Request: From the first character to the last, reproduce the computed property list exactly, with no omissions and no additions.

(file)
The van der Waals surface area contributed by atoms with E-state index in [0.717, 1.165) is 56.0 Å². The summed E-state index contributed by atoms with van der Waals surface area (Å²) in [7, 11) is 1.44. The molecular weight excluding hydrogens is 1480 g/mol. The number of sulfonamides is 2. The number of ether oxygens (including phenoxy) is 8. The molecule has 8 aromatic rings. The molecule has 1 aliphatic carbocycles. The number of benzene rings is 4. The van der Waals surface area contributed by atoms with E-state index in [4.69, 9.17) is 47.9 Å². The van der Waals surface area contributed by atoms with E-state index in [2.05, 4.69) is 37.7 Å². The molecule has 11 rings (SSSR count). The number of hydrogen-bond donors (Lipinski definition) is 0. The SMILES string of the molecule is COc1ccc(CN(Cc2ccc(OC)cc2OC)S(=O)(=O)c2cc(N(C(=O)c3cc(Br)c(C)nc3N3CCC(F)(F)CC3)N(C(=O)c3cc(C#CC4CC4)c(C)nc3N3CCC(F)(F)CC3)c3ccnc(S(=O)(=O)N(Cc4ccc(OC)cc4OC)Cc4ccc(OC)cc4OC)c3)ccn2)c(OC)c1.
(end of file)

The van der Waals surface area contributed by atoms with E-state index in [0.717, 1.165) is 56.0 Å². The summed E-state index contributed by atoms with van der Waals surface area (Å²) in [7, 11) is 1.44. The molecular weight excluding hydrogens is 1480 g/mol. The number of sulfonamides is 2. The number of ether oxygens (including phenoxy) is 8. The molecule has 8 aromatic rings. The molecule has 1 aliphatic carbocycles. The number of benzene rings is 4. The van der Waals surface area contributed by atoms with E-state index in [4.69, 9.17) is 47.9 Å². The van der Waals surface area contributed by atoms with E-state index in [2.05, 4.69) is 37.7 Å². The molecule has 11 rings (SSSR count). The number of hydrogen-bond donors (Lipinski definition) is 0. The SMILES string of the molecule is COc1ccc(CN(Cc2ccc(OC)cc2OC)S(=O)(=O)c2cc(N(C(=O)c3cc(Br)c(C)nc3N3CCC(F)(F)CC3)N(C(=O)c3cc(C#CC4CC4)c(C)nc3N3CCC(F)(F)CC3)c3ccnc(S(=O)(=O)N(Cc4ccc(OC)cc4OC)Cc4ccc(OC)cc4OC)c3)ccn2)c(OC)c1.